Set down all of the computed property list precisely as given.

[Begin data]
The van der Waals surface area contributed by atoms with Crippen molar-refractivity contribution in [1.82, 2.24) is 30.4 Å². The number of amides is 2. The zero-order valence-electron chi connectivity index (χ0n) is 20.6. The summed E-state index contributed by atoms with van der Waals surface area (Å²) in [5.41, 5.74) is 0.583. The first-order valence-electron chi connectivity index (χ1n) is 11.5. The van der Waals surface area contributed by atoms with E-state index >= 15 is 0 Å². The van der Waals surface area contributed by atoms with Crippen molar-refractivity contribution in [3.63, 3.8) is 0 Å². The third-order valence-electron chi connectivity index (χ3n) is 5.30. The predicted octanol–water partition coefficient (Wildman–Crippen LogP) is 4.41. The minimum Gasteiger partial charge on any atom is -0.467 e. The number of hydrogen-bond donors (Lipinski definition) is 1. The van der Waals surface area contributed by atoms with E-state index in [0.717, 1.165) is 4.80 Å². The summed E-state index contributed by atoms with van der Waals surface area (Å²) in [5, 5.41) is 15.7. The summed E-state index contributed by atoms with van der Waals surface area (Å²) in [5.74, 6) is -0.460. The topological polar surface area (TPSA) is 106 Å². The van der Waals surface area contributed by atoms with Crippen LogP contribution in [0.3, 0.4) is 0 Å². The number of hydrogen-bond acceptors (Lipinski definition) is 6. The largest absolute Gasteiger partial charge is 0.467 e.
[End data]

The van der Waals surface area contributed by atoms with Crippen molar-refractivity contribution in [1.82, 2.24) is 30.4 Å². The number of amides is 2. The zero-order valence-electron chi connectivity index (χ0n) is 20.6. The summed E-state index contributed by atoms with van der Waals surface area (Å²) in [5.41, 5.74) is 0.583. The first-order valence-electron chi connectivity index (χ1n) is 11.5. The van der Waals surface area contributed by atoms with E-state index >= 15 is 0 Å². The van der Waals surface area contributed by atoms with Crippen molar-refractivity contribution in [3.63, 3.8) is 0 Å². The third-order valence-electron chi connectivity index (χ3n) is 5.30. The predicted octanol–water partition coefficient (Wildman–Crippen LogP) is 4.41. The minimum Gasteiger partial charge on any atom is -0.467 e. The number of hydrogen-bond donors (Lipinski definition) is 1. The van der Waals surface area contributed by atoms with E-state index in [0.717, 1.165) is 4.80 Å². The summed E-state index contributed by atoms with van der Waals surface area (Å²) in [5, 5.41) is 15.7. The summed E-state index contributed by atoms with van der Waals surface area (Å²) in [5.74, 6) is -0.460. The topological polar surface area (TPSA) is 106 Å². The van der Waals surface area contributed by atoms with Crippen LogP contribution in [0.3, 0.4) is 0 Å². The number of hydrogen-bond acceptors (Lipinski definition) is 6. The largest absolute Gasteiger partial charge is 0.467 e.